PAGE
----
Don’t Be the DMV.

The DMV. I bet after just reading that, you already have a bad attitude. If the DMV was a product/consumer based business, they’d have gone out of business a long time ago. Their PR alone is a nightmare. Everyone has their own horror story about their experience with the DMV. This is my most recent encounter.

By November 30th, I have to renew my driver’s license. The last time I was at the DMV was in 2006, and I’ve savored every un-DMV moment since. But now I have to drag myself back and l will probably have another horror story to tell for the next 5 years. But so far, before even going there, they’ve already left me with a sourpuss attitude. Since it’s been so long since I’ve been there, I was doing some research to make sure I know what’s going on.

First of all, I was trying to figure out what time and day they’re open in Brookings, since I remember there being an unreasonably small window of time that you can get your license renewed. Something like, every third Tuesday on a Leap Year from 9:27 am to 9:54 am, but only during the Waxing Gibbous moon phase. So I call the Brookings courthouse, inquiring as to whom I should call since I could not find anything online. So they give me a 1-800 number to call, which takes me to a voice automated system. I can’t tell you how many times the robot encouraged me to “remember, most of your questions can be answered on our website at www, dot dps, dot sd, dot gov.” I bet you hated reading that. Could they have picked a harder url to remember? Also, yeah, I get that you’re trying to reduce the amount of phone calls at your call center, but given your reputation, I don’t trust that your website will be very easy to navigate. So I opted to speak with an actual person, and of course, all the call center representatives were busy, which says something about the DMV in it of itself. I wasn’t even given the option to hold, the robot just told me to “call back another time.” So I had no choice but to go to their website, which actually had a somewhat modern look, but as I suspected, it’s difficult to find information. I will say that I learned about what documents I have to bring, but I only stumbled across that information by clicking through links. If they want to deter phone calls, don’t you think they’d make information easier to find on their site?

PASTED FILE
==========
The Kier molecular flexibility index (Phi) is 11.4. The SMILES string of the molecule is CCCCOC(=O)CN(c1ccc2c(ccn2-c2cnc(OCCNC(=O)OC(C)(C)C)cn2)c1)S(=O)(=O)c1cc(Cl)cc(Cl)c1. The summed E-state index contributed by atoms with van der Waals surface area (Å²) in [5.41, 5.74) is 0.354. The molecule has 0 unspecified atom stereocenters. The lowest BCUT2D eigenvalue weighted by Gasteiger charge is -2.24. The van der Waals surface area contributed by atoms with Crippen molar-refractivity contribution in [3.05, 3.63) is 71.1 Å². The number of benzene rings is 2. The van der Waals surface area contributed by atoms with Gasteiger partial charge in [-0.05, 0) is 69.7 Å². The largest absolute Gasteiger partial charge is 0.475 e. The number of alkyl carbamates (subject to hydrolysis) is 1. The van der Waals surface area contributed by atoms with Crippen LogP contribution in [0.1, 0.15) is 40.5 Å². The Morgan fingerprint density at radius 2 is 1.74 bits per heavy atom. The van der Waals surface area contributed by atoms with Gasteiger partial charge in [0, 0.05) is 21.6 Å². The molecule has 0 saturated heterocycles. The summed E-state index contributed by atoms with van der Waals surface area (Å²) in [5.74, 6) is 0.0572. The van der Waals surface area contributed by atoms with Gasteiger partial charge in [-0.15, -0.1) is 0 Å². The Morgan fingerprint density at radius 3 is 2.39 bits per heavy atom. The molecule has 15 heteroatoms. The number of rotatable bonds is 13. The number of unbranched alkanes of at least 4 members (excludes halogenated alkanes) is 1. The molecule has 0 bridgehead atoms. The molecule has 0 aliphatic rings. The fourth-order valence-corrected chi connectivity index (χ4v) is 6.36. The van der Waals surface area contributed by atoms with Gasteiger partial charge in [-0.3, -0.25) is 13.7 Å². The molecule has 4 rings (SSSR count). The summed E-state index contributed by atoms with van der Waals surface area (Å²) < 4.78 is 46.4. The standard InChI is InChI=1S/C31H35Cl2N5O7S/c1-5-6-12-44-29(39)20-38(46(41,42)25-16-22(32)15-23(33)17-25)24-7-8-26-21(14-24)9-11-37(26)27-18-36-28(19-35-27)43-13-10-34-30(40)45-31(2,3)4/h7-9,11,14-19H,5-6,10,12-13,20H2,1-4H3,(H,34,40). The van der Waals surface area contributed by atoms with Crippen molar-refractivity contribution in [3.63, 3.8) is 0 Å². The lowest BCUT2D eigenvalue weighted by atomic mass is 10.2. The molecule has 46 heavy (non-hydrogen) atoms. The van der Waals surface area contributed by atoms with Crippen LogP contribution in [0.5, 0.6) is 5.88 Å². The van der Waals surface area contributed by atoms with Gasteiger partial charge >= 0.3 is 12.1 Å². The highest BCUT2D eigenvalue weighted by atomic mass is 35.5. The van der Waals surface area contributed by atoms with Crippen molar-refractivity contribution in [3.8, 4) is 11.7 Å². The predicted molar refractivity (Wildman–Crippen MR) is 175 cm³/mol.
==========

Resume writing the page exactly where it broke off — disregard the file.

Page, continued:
At the end of all of this, I’m still left with unanswered questions. The best information that I managed to find, was on an UNOFFICIAL DMV page! It really shouldn’t be this hard to find basic information. As I mentioned at the beginning, if the DMV was a business, they would have failed a long time ago.

There are a lot of things businesses could learn from the DMV about what NOT to do. First, make yourself available to people, and don’t keep them guessing. I still don’t know when the heck they’re open. Secondly, make sure you make all of the right information easily accessible. And don’t think that a modern website design is all you need. A fancy look should come secondary to accessible information, which is one of the most important things to your customers. You only have a small window of time to draw someone in and to keep them there. Consumers can be quick to give up and to move on to a competitor who makes things easier for them. Also, you want to make sure that you appear willing to help. In this digital age, people still have not lost their desire and expectation of businesses to be willingly helpful, and that includes on the phone, and even face to face! Passing me around on the phone, encouraging me to NOT talk to you, and directing me to an information source that is no more helpful than your holding music, sends the message that you don’t want to help me, and that you want to get rid of me as soon as possible. Who would want to do business with someone like that? No consumer should have to WORK to get answers about your business. So please, don’t be the DMV.

– Andrew

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